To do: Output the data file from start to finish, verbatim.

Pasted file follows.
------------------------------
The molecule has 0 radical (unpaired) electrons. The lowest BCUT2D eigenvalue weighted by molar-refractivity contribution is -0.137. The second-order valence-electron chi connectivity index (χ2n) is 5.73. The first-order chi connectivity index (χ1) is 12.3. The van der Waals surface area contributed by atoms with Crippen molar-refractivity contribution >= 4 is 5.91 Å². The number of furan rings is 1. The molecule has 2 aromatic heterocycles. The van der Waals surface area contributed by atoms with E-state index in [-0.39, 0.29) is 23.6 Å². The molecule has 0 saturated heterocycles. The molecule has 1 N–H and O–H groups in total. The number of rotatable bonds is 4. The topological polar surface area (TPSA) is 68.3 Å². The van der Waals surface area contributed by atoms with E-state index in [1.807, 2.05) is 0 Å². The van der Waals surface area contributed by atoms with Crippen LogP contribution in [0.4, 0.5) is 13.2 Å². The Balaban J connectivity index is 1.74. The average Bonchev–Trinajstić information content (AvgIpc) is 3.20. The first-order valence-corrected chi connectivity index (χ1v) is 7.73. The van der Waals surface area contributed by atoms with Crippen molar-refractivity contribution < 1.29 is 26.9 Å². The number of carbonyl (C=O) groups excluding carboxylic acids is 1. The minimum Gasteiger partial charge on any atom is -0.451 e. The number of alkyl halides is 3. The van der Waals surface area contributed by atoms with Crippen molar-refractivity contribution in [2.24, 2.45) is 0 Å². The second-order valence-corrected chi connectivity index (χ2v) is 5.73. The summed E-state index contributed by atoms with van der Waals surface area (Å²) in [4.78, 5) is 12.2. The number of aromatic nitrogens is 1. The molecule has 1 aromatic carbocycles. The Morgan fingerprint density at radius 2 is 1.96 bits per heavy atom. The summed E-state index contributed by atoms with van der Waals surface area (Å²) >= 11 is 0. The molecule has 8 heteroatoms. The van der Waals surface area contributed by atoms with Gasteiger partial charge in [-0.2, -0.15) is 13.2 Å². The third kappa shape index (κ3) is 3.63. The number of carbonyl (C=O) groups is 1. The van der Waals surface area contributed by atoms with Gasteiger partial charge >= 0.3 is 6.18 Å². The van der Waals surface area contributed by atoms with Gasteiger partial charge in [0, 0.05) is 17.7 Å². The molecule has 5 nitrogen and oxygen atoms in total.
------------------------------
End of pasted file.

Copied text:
The molecule has 0 radical (unpaired) electrons. The lowest BCUT2D eigenvalue weighted by molar-refractivity contribution is -0.137. The second-order valence-electron chi connectivity index (χ2n) is 5.73. The first-order chi connectivity index (χ1) is 12.3. The van der Waals surface area contributed by atoms with Crippen molar-refractivity contribution >= 4 is 5.91 Å². The number of furan rings is 1. The molecule has 2 aromatic heterocycles. The van der Waals surface area contributed by atoms with E-state index in [-0.39, 0.29) is 23.6 Å². The molecule has 0 saturated heterocycles. The molecule has 1 N–H and O–H groups in total. The number of rotatable bonds is 4. The topological polar surface area (TPSA) is 68.3 Å². The van der Waals surface area contributed by atoms with E-state index in [1.807, 2.05) is 0 Å². The van der Waals surface area contributed by atoms with Crippen LogP contribution in [0.4, 0.5) is 13.2 Å². The Balaban J connectivity index is 1.74. The average Bonchev–Trinajstić information content (AvgIpc) is 3.20. The first-order valence-corrected chi connectivity index (χ1v) is 7.73. The van der Waals surface area contributed by atoms with Crippen molar-refractivity contribution < 1.29 is 26.9 Å². The number of carbonyl (C=O) groups excluding carboxylic acids is 1. The minimum Gasteiger partial charge on any atom is -0.451 e. The number of alkyl halides is 3. The van der Waals surface area contributed by atoms with Crippen molar-refractivity contribution in [2.24, 2.45) is 0 Å². The second-order valence-corrected chi connectivity index (χ2v) is 5.73. The summed E-state index contributed by atoms with van der Waals surface area (Å²) in [4.78, 5) is 12.2. The number of aromatic nitrogens is 1. The molecule has 1 aromatic carbocycles. The Morgan fingerprint density at radius 2 is 1.96 bits per heavy atom. The summed E-state index contributed by atoms with van der Waals surface area (Å²) >= 11 is 0. The molecule has 8 heteroatoms. The van der Waals surface area contributed by atoms with Gasteiger partial charge in [-0.2, -0.15) is 13.2 Å². The third kappa shape index (κ3) is 3.63. The number of carbonyl (C=O) groups is 1. The van der Waals surface area contributed by atoms with Gasteiger partial charge >= 0.3 is 6.18 Å². The van der Waals surface area contributed by atoms with Gasteiger partial charge in [0, 0.05) is 17.7 Å². The molecule has 5 nitrogen and oxygen atoms in total.